Miguel Gutierrez Jr./KUT News

About two months ago, Miguel Alfonso moved to Texas from the East Coast and wound up in Austin. He was looking for work, and in the meantime was sleeping in his car, which he would park downtown. Then his car was towed. He couldn't afford to get it back from impound, so he began sleeping on the street at night, usually downtown, usually near 6th and Nueces.

Miguel Gutierrez Jr./KUT News

On Wednesday, the U.S. Department of Housing and Urban Development (HUD) marked 50 years since President Lyndon Johnson signed the law that created the agency, a part of Johnson’s Great Society program.

Joy Diaz/KUT

This week, Mayor Steve Adler announced a push to house all of Austin's homeless veterans by Veterans Day. The initiative, called House our Heroes, will focus on assisting the 200 servicemen and women who now live in Austin's streets.

Austin's total homeless population, however, is much larger than 200, and some advocates hope Adler's initiative is the beginning of a movement that could end all homelessness in Austin.

John Shapley/KUT

Austin Mayor Steve Adler has announced a plan for ending homelessness among military veterans in Austin by Veterans Day this year.

Jorge Sanhueza-Lyon/KUT News

Austin is a running- and jogging-friendly city. It also has a homeless population of about 2,000. An Austin non-profit group is combining the two to help people break the cycle of chronic homelessness.

Back on My Feet is a program that uses running as a starting point to help people who are homeless change the way they see themselves, as well as find jobs and housing. The program started in Philadelphia in 2007, and its Austin chapter began in 2013.

Courtesy of Valerie Romness

Long-time Austinites might remember Homer the Homeless Goose, who rose to local and even national fame in the late 1980s as a champion for the rights of the homeless community. Homer served as the mascot for Austin’s unhoused population. He passed away last month at the age of 27 (a pretty long life for a goose – over 100 in goose years, according to Austin Zoo officials).

“Austin’s homeless mascot for 27 years took a forever flight…Folks that hear about him for the first time will wish that they could have met Ole Homer,” Fred Pettit wrote in The Challenger, a newspaper written and distributed by Austin's homeless.

A memorial will be held for Homer this weekend.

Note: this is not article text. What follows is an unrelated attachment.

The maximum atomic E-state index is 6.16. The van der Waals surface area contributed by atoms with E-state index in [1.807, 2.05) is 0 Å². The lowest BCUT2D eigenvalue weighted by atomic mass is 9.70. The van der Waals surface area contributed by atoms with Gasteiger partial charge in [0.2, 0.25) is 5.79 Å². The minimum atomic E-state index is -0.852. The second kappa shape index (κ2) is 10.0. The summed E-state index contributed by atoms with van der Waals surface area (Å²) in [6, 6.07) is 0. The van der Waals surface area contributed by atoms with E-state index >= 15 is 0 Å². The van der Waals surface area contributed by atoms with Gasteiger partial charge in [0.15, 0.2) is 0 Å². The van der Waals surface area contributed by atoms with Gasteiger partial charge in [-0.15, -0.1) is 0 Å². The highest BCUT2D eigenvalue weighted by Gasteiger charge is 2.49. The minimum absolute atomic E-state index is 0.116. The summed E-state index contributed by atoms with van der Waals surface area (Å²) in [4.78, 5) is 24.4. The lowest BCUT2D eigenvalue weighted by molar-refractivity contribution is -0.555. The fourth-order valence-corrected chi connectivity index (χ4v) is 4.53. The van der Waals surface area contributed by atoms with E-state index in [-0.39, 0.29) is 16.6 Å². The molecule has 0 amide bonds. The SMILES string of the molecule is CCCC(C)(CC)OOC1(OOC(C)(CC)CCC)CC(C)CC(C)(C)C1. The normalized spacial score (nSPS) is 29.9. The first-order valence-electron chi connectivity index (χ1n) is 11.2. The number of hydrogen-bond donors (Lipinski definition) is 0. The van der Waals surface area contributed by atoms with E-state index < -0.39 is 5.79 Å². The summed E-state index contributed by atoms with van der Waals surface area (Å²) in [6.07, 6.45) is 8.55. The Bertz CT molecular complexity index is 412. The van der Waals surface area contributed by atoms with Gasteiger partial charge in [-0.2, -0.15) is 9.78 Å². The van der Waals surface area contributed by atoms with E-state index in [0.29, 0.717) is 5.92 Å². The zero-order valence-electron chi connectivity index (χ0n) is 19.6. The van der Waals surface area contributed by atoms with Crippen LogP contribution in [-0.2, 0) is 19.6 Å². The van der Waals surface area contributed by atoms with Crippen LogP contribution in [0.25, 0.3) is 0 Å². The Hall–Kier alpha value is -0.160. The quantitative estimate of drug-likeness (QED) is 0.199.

Jorge Sanhueza-Lyon/KUT News

The homeless population in Austin is getting smaller.

At least that's what the Ending Community Homelessness Coalition (ECHO) found in its annual count of people who are homeless last month. But the population is still in the hundreds.

One of the reasons the non-profit is citing for the decline is a small but steady increase in affordable housing in Austin.

flickr.com/wstryder

One challenge many homeless people face is fighting addiction. And that battle could get tougher for some, as an Austin nonprofit that helps people recover from addiction has closed its detox facility – meaning new hurdles for the homeless and uninsured who need detox services.

This month, nonprofit Austin Recovery closed its detox facility. The detox process isn't pretty – in fact, it can be rather dangerous. Patients needed to be monitored around-the-clock by highly trained medical staff, just as if they were in a hospital setting.

Chronic homelessness can seem unsolvable. People bounce around from the street to jail to hospitals and back to the street. On Thursday, ground was broken on an $8 million effort to stop that cycle in southern Dallas. It's called the Cottages at Hickory Crossing.


Joy Diaz, KUT News

When you think about the word “homeless,” what comes to mind?

Homelessness can include a person who lacks housing. But it is also includes people in transitional housing. That's where Lydia Huerta, her husband and their three kids found themselves after they lost their home to flooding October 31.

Huerta says she "never really felt panic" until she lost her home.